What circumstances led you to attend the opening of William Eggleston’s infamous color photography exhibit at the Museum of Modern Art in 1976?

Tav Falco—being a friend of William Eggleston and using Eggleston’s darkroom to print his own B&W pictures—was invited to the private preview of the exhibit at MoMA, along with a guest. Since I had been to New York in June 1973, he invited me to accompany him. So I drove to Memphis and we flew to Kennedy and shared a cab with others into Manhattan.

Do you feel a connection between your train art and the blues?

Indeed it was my own sing-song blues, “The Dragging, Kicking and Shoving Blues.” A commitment to my necessary livelihood to provide for a family, yet still entertaining the conceit of being an artist.

Can you give us some insight into the iconic footage of you featured in Bill Daniel’s documentary, Who Is Bozo Texino? What do you remember about that day?

In 1991, Bill Daniel began his hobo film adventure and was interrupted by our railroad union going on strike. This was in hopes of a decent raise after two contract periods under Reagan and Bush had promised a “kinder, gentler” administration, which was another fucking lie. Congress put us back to work under Presidential Emergency Board arbitration, which gave us another paltry raise, but stripped us of a lot of our work rules contracts that more than made up for it. Supposedly the three judges were made up of a union representative, a railroad rep, and a neutral party to negotiate—would you guess he was a friend of Bush? Anyway, I picked Bill up in Texarkana and drove back to Surrealville, where he did the filming that outed me as a graffiti culprit and then continued his journey by Greyhound.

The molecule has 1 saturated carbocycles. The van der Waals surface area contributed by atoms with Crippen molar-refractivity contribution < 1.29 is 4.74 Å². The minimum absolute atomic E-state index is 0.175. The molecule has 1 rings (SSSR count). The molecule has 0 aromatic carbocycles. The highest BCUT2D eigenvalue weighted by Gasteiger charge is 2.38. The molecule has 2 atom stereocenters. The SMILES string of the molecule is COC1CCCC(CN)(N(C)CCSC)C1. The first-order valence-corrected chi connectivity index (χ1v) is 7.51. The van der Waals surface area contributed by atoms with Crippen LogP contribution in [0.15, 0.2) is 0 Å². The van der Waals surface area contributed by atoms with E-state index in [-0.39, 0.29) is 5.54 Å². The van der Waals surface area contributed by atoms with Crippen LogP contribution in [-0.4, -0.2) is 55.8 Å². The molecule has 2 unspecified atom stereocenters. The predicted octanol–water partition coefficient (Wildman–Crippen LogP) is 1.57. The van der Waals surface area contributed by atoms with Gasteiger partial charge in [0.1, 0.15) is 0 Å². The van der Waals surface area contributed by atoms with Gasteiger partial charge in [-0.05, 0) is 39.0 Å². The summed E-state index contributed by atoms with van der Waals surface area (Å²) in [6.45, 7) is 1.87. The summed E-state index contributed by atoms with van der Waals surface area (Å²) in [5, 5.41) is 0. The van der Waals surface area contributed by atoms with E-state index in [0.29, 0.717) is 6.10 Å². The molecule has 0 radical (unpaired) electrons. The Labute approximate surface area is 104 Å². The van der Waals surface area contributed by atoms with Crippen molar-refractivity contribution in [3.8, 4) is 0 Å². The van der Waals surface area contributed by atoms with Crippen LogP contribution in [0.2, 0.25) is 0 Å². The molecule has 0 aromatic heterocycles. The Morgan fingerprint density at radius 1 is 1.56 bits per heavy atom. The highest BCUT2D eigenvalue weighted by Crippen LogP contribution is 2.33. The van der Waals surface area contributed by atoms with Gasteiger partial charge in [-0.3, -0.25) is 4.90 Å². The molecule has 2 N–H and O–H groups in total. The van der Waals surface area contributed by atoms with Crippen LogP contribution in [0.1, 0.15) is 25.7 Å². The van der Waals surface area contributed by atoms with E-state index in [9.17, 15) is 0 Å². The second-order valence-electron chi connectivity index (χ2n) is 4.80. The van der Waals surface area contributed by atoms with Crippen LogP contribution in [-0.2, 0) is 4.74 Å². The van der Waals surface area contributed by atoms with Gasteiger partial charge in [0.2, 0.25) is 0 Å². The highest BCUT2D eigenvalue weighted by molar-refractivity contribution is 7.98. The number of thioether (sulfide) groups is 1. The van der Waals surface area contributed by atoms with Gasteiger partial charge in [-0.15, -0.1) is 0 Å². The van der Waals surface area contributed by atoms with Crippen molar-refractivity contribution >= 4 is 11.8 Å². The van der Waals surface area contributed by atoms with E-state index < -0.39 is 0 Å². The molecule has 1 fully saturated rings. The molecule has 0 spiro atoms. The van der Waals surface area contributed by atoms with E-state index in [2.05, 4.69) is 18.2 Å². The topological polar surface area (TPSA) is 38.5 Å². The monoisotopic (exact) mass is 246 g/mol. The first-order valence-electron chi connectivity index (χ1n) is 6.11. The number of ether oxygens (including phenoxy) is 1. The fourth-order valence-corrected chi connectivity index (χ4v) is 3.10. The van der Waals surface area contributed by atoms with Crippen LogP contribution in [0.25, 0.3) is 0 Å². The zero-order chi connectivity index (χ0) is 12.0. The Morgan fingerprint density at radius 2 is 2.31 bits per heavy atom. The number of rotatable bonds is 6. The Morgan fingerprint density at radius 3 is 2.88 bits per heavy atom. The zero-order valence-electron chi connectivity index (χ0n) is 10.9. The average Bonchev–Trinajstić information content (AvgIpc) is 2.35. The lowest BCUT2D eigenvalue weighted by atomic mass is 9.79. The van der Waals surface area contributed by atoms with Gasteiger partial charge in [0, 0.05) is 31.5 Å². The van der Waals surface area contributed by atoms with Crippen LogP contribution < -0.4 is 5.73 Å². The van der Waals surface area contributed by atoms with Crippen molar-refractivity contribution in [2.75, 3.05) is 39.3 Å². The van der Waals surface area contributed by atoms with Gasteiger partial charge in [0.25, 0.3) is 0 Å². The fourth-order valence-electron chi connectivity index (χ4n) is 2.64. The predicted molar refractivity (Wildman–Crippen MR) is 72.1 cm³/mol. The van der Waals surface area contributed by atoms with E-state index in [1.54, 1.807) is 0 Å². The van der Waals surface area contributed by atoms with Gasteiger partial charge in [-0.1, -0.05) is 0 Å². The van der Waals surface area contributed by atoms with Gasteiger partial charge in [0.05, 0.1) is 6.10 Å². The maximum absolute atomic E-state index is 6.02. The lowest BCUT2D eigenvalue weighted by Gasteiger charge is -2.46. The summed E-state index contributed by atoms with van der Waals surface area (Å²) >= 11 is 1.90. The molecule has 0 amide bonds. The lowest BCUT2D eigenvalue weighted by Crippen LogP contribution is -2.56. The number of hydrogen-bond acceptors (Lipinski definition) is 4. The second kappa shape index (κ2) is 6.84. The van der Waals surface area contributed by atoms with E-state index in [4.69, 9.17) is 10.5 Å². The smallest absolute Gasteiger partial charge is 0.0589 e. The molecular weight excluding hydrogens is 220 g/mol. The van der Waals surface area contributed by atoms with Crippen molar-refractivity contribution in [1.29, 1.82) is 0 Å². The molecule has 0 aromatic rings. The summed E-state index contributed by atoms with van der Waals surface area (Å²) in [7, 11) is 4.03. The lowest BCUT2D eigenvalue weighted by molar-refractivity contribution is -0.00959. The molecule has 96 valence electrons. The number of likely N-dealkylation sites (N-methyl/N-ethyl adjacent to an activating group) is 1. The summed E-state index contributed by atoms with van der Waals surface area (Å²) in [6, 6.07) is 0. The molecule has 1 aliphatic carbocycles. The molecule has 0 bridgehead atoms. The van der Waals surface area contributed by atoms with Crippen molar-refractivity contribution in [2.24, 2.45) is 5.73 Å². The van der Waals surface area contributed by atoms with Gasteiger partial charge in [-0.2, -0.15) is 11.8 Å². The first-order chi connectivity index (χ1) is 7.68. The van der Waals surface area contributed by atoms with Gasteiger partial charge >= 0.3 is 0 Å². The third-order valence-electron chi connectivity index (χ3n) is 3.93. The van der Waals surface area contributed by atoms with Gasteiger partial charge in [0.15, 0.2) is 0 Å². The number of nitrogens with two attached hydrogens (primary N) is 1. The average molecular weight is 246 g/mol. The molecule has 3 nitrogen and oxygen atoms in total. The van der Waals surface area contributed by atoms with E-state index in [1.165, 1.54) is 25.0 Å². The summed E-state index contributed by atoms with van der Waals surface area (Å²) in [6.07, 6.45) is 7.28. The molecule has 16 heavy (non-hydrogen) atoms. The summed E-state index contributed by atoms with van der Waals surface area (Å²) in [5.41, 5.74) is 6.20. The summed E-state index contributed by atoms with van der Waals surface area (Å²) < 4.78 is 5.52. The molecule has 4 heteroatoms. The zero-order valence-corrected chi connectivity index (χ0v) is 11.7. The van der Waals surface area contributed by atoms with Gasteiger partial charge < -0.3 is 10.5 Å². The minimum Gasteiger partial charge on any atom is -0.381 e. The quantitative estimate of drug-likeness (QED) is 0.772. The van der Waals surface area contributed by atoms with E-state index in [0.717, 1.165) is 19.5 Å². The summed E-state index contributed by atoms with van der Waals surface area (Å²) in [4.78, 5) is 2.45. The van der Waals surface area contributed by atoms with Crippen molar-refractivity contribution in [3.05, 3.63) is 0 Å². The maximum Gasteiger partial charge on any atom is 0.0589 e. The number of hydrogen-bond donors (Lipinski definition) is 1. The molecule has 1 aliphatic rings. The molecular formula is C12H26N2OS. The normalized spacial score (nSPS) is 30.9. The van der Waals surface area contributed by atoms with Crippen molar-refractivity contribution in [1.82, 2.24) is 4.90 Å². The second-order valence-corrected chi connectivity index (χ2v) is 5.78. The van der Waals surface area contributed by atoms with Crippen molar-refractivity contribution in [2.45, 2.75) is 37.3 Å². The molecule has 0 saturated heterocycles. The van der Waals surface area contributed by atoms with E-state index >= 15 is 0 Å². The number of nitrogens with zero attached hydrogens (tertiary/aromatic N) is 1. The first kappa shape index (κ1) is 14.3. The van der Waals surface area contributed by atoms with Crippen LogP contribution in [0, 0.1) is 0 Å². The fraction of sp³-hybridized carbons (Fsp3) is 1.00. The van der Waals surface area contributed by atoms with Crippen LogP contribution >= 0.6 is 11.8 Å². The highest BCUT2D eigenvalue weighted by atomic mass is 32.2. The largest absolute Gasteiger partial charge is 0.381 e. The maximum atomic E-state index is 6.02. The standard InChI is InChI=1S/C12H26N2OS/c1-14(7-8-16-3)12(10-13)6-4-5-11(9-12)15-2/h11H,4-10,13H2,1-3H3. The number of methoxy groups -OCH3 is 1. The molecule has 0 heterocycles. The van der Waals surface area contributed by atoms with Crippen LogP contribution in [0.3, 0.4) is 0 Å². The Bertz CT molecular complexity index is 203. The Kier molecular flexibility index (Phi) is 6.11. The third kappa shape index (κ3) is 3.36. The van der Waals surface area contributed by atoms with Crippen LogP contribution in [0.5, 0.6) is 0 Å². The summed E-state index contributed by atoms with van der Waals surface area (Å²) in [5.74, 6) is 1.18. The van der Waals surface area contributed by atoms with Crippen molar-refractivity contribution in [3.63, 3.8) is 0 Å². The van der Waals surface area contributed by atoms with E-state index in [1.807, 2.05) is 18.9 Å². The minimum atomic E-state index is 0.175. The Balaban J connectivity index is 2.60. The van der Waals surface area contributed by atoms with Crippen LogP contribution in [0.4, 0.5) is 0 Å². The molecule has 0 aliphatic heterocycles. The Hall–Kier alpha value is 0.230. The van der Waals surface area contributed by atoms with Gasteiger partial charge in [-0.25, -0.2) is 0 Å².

The personal letter feels like a particularly fine form for your writing. Several beauties are featured in your book, hoohoohobosfortuitouslogos.

I used to type letters on an Underwood with CMC key punch cards used to run train consists at the depot, and in abundance. The writing had to be concise to fit the small format. A lot of those are in the Smithsonian Institute’s “Archive of American Art” collection of John Held Jr.’s correspondence. With the aid of my son, I finally got a computer in 2000. Boog Highberger, former Mayor of Lawrence, Kansas, observed, “You leapt into the twentieth century now that it’s over.” Subsequently, I’ve preserved some correspondence in the machine.

What were early inspirations which led to a desire to write?

My fifth grade teacher read to the class Twain’s The Adventures of Tom Sawyer and The Adventures of Huckleberry Finn in installments after lunch.

A clear disdain for authoritarianism pulsates through aspects of your writing and art. You’ve witnessed a lot of history over seventy-five years. Are you surprised by the state of American leadership in 2019?

In the divisive split of the current appalling situation, it is wise advice to never discuss politics or religion, especially if your opinions are in the minority in this hostile red state.

Any closing words?

Like Captain Queeg in The Caine Mutiny, I am glad to have zen meditation balls to roll around in my palm to thwart the anxiety over the coming exhibit.

“Wait of World: buZ blurr—Age Progression” is on view at The Bookstore at Library Square in Little Rock from April 12 through May 2, 2019; opening reception with artist in attendance from 5-8 pm on Friday, April 12.

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Matt White & Matthew Thompson

Matt White lives in Little Rock, Arkansas, where he runs one of the state’s oldest beer joints and music venues, the White Water Tavern. He is a photographer of people and places across the South.
Matthew Thompson is a native of North Little Rock, Arkansas. He resides in Phoenix, Arizona, with his two children and publishes Fluke Fanzine.